An experimental metric used to gauge the quantity and quality of activity on bitcoin’s network clocked a 28-week high last Saturday, signaling the cryptocurrency’s latest price rally may be more fundamentally driven than many expect.
The Transaction Amount to Active Addresses Ratio (TAAR), first proposed by CoinDesk Contributor and Valiendero Digital Assets Founder Chris Brookins, divides bitcoin’s 24-hour adjusted transaction volume (USD) by the number of its active addresses to identify how much each active address spends in transactions per day on average.
If TAAR is high, then it means each user (active address) is transacting in high notional values, in other words, the network "quantity" (how much is being spent i.e. transaction volume) is high per the "quality" (how many users are spending the funds i.e. active addresses).
When the quantity and quality of bitcoin’s network are high, then one would expect a positive reaction in bitcoin’s market and vice versa when the ratio is low.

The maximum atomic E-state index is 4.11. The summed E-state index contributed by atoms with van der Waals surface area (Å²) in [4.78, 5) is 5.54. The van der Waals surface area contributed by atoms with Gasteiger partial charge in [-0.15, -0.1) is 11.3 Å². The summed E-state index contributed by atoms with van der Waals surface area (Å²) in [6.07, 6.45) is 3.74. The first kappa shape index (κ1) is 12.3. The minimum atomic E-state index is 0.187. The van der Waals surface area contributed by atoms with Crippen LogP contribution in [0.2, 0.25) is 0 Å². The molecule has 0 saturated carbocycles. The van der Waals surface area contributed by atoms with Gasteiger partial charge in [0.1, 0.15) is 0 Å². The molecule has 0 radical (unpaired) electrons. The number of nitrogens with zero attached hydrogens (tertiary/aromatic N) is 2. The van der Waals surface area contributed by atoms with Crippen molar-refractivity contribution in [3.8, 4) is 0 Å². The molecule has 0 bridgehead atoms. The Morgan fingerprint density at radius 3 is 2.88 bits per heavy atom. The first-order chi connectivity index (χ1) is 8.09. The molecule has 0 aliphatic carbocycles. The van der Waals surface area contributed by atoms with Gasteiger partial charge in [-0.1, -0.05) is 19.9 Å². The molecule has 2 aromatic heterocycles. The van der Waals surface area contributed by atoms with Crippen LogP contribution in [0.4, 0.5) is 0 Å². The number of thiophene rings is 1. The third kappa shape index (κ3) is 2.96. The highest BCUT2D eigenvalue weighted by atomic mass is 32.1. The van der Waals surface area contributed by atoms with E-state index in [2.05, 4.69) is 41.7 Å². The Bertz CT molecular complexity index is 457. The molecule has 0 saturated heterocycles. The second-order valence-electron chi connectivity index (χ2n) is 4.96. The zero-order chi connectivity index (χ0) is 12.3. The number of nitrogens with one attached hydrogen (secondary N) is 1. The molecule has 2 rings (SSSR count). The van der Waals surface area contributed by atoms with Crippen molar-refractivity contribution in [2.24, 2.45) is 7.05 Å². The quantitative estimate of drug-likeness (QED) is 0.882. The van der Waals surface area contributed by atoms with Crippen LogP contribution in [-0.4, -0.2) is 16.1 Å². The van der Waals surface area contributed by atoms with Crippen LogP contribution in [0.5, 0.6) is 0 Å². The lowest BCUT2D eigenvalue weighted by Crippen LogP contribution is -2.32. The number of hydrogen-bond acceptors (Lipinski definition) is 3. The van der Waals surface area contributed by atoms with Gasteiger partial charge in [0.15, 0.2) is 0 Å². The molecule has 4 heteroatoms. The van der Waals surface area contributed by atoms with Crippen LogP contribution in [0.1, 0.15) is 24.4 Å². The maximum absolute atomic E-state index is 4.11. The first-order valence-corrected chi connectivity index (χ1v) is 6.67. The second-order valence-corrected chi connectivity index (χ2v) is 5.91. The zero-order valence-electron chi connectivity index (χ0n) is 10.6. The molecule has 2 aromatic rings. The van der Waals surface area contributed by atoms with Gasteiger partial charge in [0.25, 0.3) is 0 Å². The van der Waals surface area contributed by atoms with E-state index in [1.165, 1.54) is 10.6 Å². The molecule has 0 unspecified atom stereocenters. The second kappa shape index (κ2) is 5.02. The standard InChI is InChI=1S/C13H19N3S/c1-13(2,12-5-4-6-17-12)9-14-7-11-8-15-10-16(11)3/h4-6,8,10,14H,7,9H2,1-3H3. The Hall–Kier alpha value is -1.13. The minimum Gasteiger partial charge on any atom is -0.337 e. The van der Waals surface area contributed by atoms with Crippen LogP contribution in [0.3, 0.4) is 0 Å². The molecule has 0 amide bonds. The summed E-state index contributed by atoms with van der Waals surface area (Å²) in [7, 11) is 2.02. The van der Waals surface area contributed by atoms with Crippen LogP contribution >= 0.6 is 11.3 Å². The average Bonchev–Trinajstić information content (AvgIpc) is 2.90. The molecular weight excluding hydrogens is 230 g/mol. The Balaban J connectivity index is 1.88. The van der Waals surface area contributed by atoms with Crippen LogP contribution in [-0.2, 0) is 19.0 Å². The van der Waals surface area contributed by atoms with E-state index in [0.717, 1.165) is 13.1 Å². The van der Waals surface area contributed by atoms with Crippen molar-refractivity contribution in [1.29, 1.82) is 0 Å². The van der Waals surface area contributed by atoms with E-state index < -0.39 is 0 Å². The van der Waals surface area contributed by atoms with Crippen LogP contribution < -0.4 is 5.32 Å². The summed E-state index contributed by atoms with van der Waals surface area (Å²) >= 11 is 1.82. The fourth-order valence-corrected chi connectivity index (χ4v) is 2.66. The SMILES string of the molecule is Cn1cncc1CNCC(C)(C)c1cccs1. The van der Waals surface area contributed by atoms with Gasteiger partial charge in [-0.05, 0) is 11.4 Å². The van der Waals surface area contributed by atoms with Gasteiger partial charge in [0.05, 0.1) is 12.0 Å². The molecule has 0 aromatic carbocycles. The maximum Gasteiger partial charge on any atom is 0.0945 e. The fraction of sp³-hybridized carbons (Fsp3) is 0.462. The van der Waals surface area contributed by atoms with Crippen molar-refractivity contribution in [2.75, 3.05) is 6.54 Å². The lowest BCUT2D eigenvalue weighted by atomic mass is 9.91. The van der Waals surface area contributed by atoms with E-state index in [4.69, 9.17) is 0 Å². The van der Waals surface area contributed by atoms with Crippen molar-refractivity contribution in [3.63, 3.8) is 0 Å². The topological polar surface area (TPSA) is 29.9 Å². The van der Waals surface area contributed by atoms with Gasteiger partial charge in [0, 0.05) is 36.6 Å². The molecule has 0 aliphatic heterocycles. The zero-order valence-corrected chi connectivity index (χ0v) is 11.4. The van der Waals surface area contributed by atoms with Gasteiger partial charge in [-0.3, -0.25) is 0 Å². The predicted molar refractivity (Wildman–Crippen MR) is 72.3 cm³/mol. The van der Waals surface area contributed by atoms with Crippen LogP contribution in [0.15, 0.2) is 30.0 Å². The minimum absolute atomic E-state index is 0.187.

Since April of 2013, the oldest data point available via Coinmetrics, this has proven to be the case as it has been made clear bitcoin’s price only enters sustainable trends when it is accompanied by a TAAR trend in the same direction.
Bitcoin's TAAR and Price
As is shown above, bitcoin was only able to escape its bear market in 2015 once its network activity picked up pace, made evident by the TAAR finally failing to set new lows along with bitcoin’s price and beginning to trend upwards (highlighted in the red square).
This, in a sense, added fundamental validation to bitcoin’s price growth at the time, which often falls victim to pure speculation.
Interestingly, bitcoin’s TAAR is once again clearly rising along with its price in a similar fashion to that seen at the end of the previous bear market, potentially suggesting bitcoin’s latest price growth may be sustainable as long as the network activity continues to rise. Corrections in price should be expected, but according to this model, bulls should only be concerned when TAAR loses significant altitude.
Now, the sample size is small spanning just six years, so combining this metric in analysis with other metrics would be fruitful in order to avoid outlier signals, but nonetheless, the TAAR does show an increase in bitcoin’s network activity not seen in several months regardless of its connection to prices.
Disclosure: The author holds several cryptocurrencies. Please see his author bio for more information.
Bitcoin image via Shutterstock
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